Are Dalmatians Good With Kids?

Are Dalmatians Good With Kids?

With children’s movies like 101 Dalmatians, it’s no surprise that your kids might want one of the lovely, loyal spotted pups! But not all dog breeds are good with children, so you might be wondering whether bringing that breed into your life is a good idea.

Are Dalmatians good with kids? Read on to find out. 

Are Dalmatians Good With Kids? 

Dalmatians are great family dogs, and their energetic playfulness and loyalty make them relatively good with kids. They’re affectionate pack animals who will enjoy playing with children. When well-trained, they can be good child-friendly dogs.

Are Dalmatians Good With Babies/Toddlers?

Dalmatians are relatively wonderful dogs for babies and toddlers, especially if they get to grow up alongside them.

They can, however, be a bit overly rambunctious and energetic, which may be a bit too much for kids of this age.

However, it’s worth noting that Dalmatians can be jealous of new babies, especially if they’ve been in the family long before any kids came along.

As a general rule, you should never leave a Dalmatian unsupervised in a room alone with a baby or toddler for the sake of safety.

One notable upside for Dalmatians with babies and toddlers is that they’re relatively quiet dogs. This means they’re unlikely to bark too loudly, waking up a baby you spend a long time trying to get to go to sleep.

Their quieter nature makes them ideal for the peace of younger children.

Are Dalmatians Good With Older Kids?

Dalmatians are great dogs for older kids. This is the point where their high energy is no longer too destructive or overwhelming, as older children can keep up and even reinforce training given by parents.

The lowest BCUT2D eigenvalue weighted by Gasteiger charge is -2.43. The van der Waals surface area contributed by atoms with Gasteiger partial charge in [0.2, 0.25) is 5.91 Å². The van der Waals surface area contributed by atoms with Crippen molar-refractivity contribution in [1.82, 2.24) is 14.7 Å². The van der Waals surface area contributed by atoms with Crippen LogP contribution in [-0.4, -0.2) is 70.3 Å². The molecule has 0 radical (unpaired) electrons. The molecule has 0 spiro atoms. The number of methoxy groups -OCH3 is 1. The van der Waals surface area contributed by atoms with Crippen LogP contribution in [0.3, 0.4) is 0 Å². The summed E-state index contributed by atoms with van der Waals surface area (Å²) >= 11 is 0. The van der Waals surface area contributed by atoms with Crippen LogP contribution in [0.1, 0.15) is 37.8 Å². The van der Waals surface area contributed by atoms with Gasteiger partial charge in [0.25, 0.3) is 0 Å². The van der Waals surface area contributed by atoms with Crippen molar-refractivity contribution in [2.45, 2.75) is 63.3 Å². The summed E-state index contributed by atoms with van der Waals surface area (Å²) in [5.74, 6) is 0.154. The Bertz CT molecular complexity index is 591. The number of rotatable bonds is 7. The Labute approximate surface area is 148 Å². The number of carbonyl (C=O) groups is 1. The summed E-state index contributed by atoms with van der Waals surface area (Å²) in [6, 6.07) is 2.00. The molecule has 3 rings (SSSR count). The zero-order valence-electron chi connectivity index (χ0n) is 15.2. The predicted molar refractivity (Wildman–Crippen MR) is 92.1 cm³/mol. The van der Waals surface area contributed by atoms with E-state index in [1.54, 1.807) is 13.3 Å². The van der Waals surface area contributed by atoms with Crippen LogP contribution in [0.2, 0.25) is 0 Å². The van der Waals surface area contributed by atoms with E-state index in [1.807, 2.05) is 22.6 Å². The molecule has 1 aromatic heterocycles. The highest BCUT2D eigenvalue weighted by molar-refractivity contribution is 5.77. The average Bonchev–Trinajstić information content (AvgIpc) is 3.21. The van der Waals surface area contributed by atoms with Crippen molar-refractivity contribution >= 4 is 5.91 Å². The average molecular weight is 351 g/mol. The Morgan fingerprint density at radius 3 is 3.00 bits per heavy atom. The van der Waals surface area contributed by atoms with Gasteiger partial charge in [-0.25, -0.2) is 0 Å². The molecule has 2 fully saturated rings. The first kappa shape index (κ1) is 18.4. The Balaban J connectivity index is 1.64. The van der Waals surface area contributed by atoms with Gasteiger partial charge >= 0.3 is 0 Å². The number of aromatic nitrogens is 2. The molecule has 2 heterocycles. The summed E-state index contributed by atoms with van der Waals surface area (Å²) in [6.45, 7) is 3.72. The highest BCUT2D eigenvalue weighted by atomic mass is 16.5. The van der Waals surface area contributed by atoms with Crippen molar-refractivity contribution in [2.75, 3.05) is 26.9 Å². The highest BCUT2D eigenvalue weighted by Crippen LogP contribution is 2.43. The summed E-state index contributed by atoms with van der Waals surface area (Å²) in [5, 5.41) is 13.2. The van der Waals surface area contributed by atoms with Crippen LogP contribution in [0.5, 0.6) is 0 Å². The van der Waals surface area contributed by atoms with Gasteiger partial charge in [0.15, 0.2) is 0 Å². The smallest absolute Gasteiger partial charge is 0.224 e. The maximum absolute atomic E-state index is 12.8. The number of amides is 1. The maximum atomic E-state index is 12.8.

Dalmatians are loyal, protective, and extremely affectionate. If they form a close bond with older children, they’ll be the best friends that your kids could hope for!

3 Reasons A Dalmatian May Not be Good With Kids

1.   Kids Don’t Respect The Dalmatian’s Boundaries

A lot of pet owners make the mistake of putting all the pressure on their dogs to be perfect angels to everyone.

But the fact is that dogs have feelings and instincts too, and they deserve respect as well! They have boundaries and will become very uncomfortable when those boundaries are crossed.

Older children will usually not have so much trouble with this if they know to be kind to people and animals. But younger children can struggle to understand this necessity.

They may not be able to read a dog’s body language and therefore push a dog too far. Or they might think a dog’s panicked or negative reactions are funny because they don’t understand them.

A Dalmatian – and any dog – cannot tolerate excessive boundary-crossing. When the dog feels sufficiently threatened, it will escalate to barking or, if even that goes unheeded, outright physical aggression.

2.   The Dalmatian Plays Too Rough

Dalmatians have a lot of energy and are fairly big when compared to the size of a young child.

With all the energy that comes with excitement, affection, and a love of play, Dalmatians can get a little rowdy!

Dalmatian playing tug of war outside

With that rowdiness comes the risk of a Dalmatian accidentally hurting a child by knocking them over or jumping on them.

Dogs tend to play rough with other dogs, so it can be hard for them to regulate their behavior since they don’t understand why they can’t do that with kids.

3.   The Dalmatian Isn’t Sufficiently Trained

An untrained dog of any breed can be a potential danger to those around young kids. Dalmatians are no exceptions to this rule.

The danger comes from the fact that dogs can act with excessive force when feeling excited, threatened, or otherwise instinctually triggered. If you can’t get that dog under control, they could unwittingly hurt someone.

A trained Dalmatian can be mostly trusted to sit, stay, or get down from someone when told to. Around children, this is extremely necessary.

Without sufficient training, they may accidentally hurt young kids and it’ll be difficult to stop them from doing so.

How To Teach Your Dog To Be Gentle With Kids

1.   Start Socialization at a Young Age

Socializing dogs is an extremely crucial step in their growth and development. A lack of this exposure can completely shape how your Dalmatian views and interacts with people and other dogs.

Dalmatians exposed to children as part of their socialization will be much better at gently interacting with them as they grow.